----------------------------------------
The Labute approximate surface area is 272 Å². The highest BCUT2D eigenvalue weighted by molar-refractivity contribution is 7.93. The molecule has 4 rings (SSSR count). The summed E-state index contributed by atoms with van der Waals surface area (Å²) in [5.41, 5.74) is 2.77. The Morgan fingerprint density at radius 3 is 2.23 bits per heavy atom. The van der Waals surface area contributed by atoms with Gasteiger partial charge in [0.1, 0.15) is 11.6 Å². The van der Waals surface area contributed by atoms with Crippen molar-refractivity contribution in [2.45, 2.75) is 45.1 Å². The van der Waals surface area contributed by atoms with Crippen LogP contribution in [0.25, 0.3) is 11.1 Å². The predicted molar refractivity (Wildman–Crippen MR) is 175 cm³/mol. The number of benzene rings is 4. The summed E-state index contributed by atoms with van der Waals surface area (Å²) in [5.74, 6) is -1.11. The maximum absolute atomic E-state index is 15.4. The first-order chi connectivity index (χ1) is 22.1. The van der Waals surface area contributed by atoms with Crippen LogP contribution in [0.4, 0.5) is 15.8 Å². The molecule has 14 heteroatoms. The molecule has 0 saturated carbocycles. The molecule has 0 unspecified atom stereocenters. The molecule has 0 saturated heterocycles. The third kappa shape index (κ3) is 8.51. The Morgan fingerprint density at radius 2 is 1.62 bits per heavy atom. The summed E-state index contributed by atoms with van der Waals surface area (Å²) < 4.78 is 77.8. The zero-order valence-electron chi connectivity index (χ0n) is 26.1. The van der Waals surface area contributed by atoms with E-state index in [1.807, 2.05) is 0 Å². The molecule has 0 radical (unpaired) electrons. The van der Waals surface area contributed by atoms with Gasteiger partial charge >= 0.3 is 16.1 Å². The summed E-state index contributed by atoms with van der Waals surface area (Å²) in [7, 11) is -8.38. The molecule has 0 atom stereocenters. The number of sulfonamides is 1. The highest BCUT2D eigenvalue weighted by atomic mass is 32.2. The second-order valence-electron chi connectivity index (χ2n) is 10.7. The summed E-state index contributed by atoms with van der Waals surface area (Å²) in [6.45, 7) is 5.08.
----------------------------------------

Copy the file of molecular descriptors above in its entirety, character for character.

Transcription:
The Labute approximate surface area is 272 Å². The highest BCUT2D eigenvalue weighted by molar-refractivity contribution is 7.93. The molecule has 4 rings (SSSR count). The summed E-state index contributed by atoms with van der Waals surface area (Å²) in [5.41, 5.74) is 2.77. The Morgan fingerprint density at radius 3 is 2.23 bits per heavy atom. The van der Waals surface area contributed by atoms with Gasteiger partial charge in [0.1, 0.15) is 11.6 Å². The van der Waals surface area contributed by atoms with Crippen molar-refractivity contribution in [2.45, 2.75) is 45.1 Å². The van der Waals surface area contributed by atoms with Crippen LogP contribution in [0.25, 0.3) is 11.1 Å². The predicted molar refractivity (Wildman–Crippen MR) is 175 cm³/mol. The number of benzene rings is 4. The summed E-state index contributed by atoms with van der Waals surface area (Å²) in [5.74, 6) is -1.11. The maximum absolute atomic E-state index is 15.4. The first-order chi connectivity index (χ1) is 22.1. The van der Waals surface area contributed by atoms with Crippen LogP contribution in [0.4, 0.5) is 15.8 Å². The molecule has 14 heteroatoms. The molecule has 0 saturated carbocycles. The molecule has 0 unspecified atom stereocenters. The molecule has 0 saturated heterocycles. The third kappa shape index (κ3) is 8.51. The Morgan fingerprint density at radius 2 is 1.62 bits per heavy atom. The summed E-state index contributed by atoms with van der Waals surface area (Å²) < 4.78 is 77.8. The zero-order valence-electron chi connectivity index (χ0n) is 26.1. The van der Waals surface area contributed by atoms with E-state index in [1.807, 2.05) is 0 Å². The molecule has 0 radical (unpaired) electrons. The van der Waals surface area contributed by atoms with Gasteiger partial charge >= 0.3 is 16.1 Å². The summed E-state index contributed by atoms with van der Waals surface area (Å²) in [7, 11) is -8.38. The molecule has 0 atom stereocenters. The number of sulfonamides is 1. The highest BCUT2D eigenvalue weighted by atomic mass is 32.2. The second-order valence-electron chi connectivity index (χ2n) is 10.7. The summed E-state index contributed by atoms with van der Waals surface area (Å²) in [6.45, 7) is 5.08.